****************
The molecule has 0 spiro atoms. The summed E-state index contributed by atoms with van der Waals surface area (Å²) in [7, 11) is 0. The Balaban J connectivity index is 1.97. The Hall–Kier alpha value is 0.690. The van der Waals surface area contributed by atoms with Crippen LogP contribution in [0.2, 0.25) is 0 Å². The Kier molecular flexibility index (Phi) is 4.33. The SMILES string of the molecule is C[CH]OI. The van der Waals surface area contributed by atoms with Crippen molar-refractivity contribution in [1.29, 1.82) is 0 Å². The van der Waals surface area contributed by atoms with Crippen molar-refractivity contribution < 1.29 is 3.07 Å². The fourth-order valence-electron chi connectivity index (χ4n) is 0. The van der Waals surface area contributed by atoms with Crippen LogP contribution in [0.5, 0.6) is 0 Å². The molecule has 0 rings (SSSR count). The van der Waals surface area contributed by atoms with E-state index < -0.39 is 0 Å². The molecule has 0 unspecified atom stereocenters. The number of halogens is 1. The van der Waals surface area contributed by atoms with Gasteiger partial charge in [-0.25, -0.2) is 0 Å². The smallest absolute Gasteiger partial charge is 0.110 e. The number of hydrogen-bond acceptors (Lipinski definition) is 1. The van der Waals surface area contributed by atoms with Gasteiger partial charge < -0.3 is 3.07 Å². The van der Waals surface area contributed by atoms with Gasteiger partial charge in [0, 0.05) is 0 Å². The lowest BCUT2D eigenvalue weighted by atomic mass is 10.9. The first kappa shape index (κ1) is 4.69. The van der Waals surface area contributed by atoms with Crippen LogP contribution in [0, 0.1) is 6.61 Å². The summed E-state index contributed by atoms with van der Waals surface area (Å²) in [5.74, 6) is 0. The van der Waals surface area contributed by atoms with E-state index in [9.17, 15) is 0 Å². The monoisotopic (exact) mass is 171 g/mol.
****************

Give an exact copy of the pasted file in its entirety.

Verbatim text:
The molecule has 0 spiro atoms. The summed E-state index contributed by atoms with van der Waals surface area (Å²) in [7, 11) is 0. The Balaban J connectivity index is 1.97. The Hall–Kier alpha value is 0.690. The van der Waals surface area contributed by atoms with Crippen LogP contribution in [0.2, 0.25) is 0 Å². The Kier molecular flexibility index (Phi) is 4.33. The SMILES string of the molecule is C[CH]OI. The van der Waals surface area contributed by atoms with Crippen molar-refractivity contribution in [1.29, 1.82) is 0 Å². The van der Waals surface area contributed by atoms with Crippen molar-refractivity contribution < 1.29 is 3.07 Å². The fourth-order valence-electron chi connectivity index (χ4n) is 0. The van der Waals surface area contributed by atoms with Crippen LogP contribution in [0.5, 0.6) is 0 Å². The molecule has 0 rings (SSSR count). The van der Waals surface area contributed by atoms with E-state index < -0.39 is 0 Å². The molecule has 0 unspecified atom stereocenters. The number of halogens is 1. The van der Waals surface area contributed by atoms with Gasteiger partial charge in [-0.25, -0.2) is 0 Å². The smallest absolute Gasteiger partial charge is 0.110 e. The number of hydrogen-bond acceptors (Lipinski definition) is 1. The van der Waals surface area contributed by atoms with Gasteiger partial charge < -0.3 is 3.07 Å². The van der Waals surface area contributed by atoms with Gasteiger partial charge in [0, 0.05) is 0 Å². The lowest BCUT2D eigenvalue weighted by atomic mass is 10.9. The first kappa shape index (κ1) is 4.69. The van der Waals surface area contributed by atoms with Crippen LogP contribution in [0, 0.1) is 6.61 Å². The summed E-state index contributed by atoms with van der Waals surface area (Å²) in [5.74, 6) is 0. The van der Waals surface area contributed by atoms with E-state index in [9.17, 15) is 0 Å². The monoisotopic (exact) mass is 171 g/mol.